Such an incident is an example of what Helle calls the hidden costs associated with wolf attacks - costs that extend beyond the market price of livestock. When a wolf kills livestock, says Helle, ranchers are still left with the cost of the grass they bought for each animal to graze. He says environmental organizations did not account for these costs when they compensated ranchers for their losses while wolves were protected by the Endangered Species Act. Helle says ranchers were only paid the market price of each dead animal (the cost of a sheep is estimated at about $180) - as long as they could provide evidence that a wolf was responsible.



"At the best, the compensation would be 10 cents to the dollar," says Helle. The year that Helle's ranch suffered from wolf attacks, the expenses of his losses totaled to more than $25,000. He says a conservation group offered him "a couple thousand dollars, and we said 'no."



"They're saying 'well, you're getting compensated...what's the problem?'" he says. The problem, according to Helle, is more than just the fact that compensation covers so little of the expenses associated with wolf attacks. Helle says conservation organizations wrongly assume compensation for killed animals is a quick and easy fix.



In a recent press release, the Missoula group Wildlife Watchers claimed that "many conflicts with wolves are the result of irresponsible human behavior...in most cases problems with wolves could be avoided if farmers and ranchers take actions to protect their livestock."

Kampfe strongly opposes the view that losses can be attributed to carelessness of ranchers. While she acknowledges that putting wolf management back into the ranchers' hands cannot completely stop livestock losses, a lack of effort to protect livestock is not an additional cause of losses. "Sometimes there isn't anything you can do," she says. "Sometimes, [a wolf attack] just happens."

Helle says common preventive measures taken by him and other ranchers include 24-hour watch, fencing pastures, and guard dogs. But, he says that a guard dog is "no match for a wolf," and that he's lost about a dozen of them to wolves over the years. "To watch them get mutilated by a wolf is quite traumatic," he says.

Helle, like Kampfe, opposes Wildlife Watchers' claim. He insists that wolves are very difficult to keep track of. "They know how to hide," he says. He also says that unlike the attacks of other predators, such as coyotes, a wolf attack is "very unpredictable."

Helle says that the conservation groups who accuse ranchers of failing to sufficiently stop wolf attacks "don't understand that we [ranchers] have a lot of things going on." He says handling wolves is an added burden to the already large responsibility that comes from managing a ranch.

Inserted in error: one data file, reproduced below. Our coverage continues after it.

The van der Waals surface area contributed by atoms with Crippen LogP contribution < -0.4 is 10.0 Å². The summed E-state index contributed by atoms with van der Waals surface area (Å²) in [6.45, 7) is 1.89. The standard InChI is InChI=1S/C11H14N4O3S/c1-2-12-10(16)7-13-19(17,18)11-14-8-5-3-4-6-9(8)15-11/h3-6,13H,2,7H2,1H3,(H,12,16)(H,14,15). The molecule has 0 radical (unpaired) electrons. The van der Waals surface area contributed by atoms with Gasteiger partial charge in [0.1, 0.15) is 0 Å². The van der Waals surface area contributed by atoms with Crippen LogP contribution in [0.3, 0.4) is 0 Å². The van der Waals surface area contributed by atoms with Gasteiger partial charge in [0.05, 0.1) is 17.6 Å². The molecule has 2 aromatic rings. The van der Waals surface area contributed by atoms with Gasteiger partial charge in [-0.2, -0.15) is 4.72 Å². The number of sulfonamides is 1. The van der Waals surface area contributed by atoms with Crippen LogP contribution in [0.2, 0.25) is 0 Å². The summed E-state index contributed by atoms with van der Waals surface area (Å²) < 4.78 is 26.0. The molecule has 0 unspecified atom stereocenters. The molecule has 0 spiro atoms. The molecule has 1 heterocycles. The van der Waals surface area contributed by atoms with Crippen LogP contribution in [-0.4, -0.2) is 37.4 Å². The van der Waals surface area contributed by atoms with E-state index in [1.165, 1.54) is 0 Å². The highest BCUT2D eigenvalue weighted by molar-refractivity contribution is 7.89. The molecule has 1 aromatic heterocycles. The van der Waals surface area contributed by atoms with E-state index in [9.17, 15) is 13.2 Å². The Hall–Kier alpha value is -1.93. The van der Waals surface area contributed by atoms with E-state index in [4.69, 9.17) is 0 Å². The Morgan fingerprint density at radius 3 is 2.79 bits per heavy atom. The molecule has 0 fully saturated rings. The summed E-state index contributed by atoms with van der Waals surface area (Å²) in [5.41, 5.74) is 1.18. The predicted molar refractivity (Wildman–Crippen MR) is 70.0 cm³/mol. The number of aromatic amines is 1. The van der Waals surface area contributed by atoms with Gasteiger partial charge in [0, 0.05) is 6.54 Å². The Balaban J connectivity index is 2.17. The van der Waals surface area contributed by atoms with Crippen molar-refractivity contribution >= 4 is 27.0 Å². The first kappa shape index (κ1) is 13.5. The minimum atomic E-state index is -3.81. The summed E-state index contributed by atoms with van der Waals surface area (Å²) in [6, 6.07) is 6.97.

And according to Helle, dealing with wolves on a ranch comes at a price-literally. "They cost us a lot of money," he says. "They are an expensive animal to manage."

While Helle supports delisting, he is still not thrilled at the prospect of paying to manage a wolf population that is considerably larger than it was 15 years ago. "We're dealing with more wolves than in the past," he says. "We're concerned about the funding issues after delisting.

"It's going to be costly."

The next step, he says, is to figure out how to live with wolves.

"We got this forced down our throats," says Keogh, referring to the reintroduction of wolves into Yellowstone National Park.

Kampfe says she found herself caught in a "time bomb" once wolves were reintroduced into Yellowstone National Park in the mid-1990s. "We were in the thick of it from the beginning," she says. "We were the only private landowners that had wolves on private property. The question was 'what do we do now?'"

"Like it or not, there's the reality," says Kampfe. "We have no choice but to work with them (the wolves)."



As caretakers of the land and having to share that land with the wildlife that roams it, Kampfe sees ranchers are part of the solution. "Ranchers need to be part of figuring it out, because we're the ones it affects most directly," she says.

And although controlling wolves is difficult, says Keogh, "We should at least have the opportunity."

While wildlife have no borders to where they roam, once they cross onto ranchers' property, the issue becomes theirs. "If the wolf is attacking livestock, it's crossing a line that isn't part of their natural habitat," says Kampfe of the Lazy E-L Ranch. "Once they've crossed that line, they need to be taken out anyway."

Kampfe says the Lazy E-L's guest program gives outsiders a clearer perspective of ranchers' situations. She hopes that by having visitors spend a day with a rancher, she can show them just how essential the well being of livestock is to the successful function of a ranch.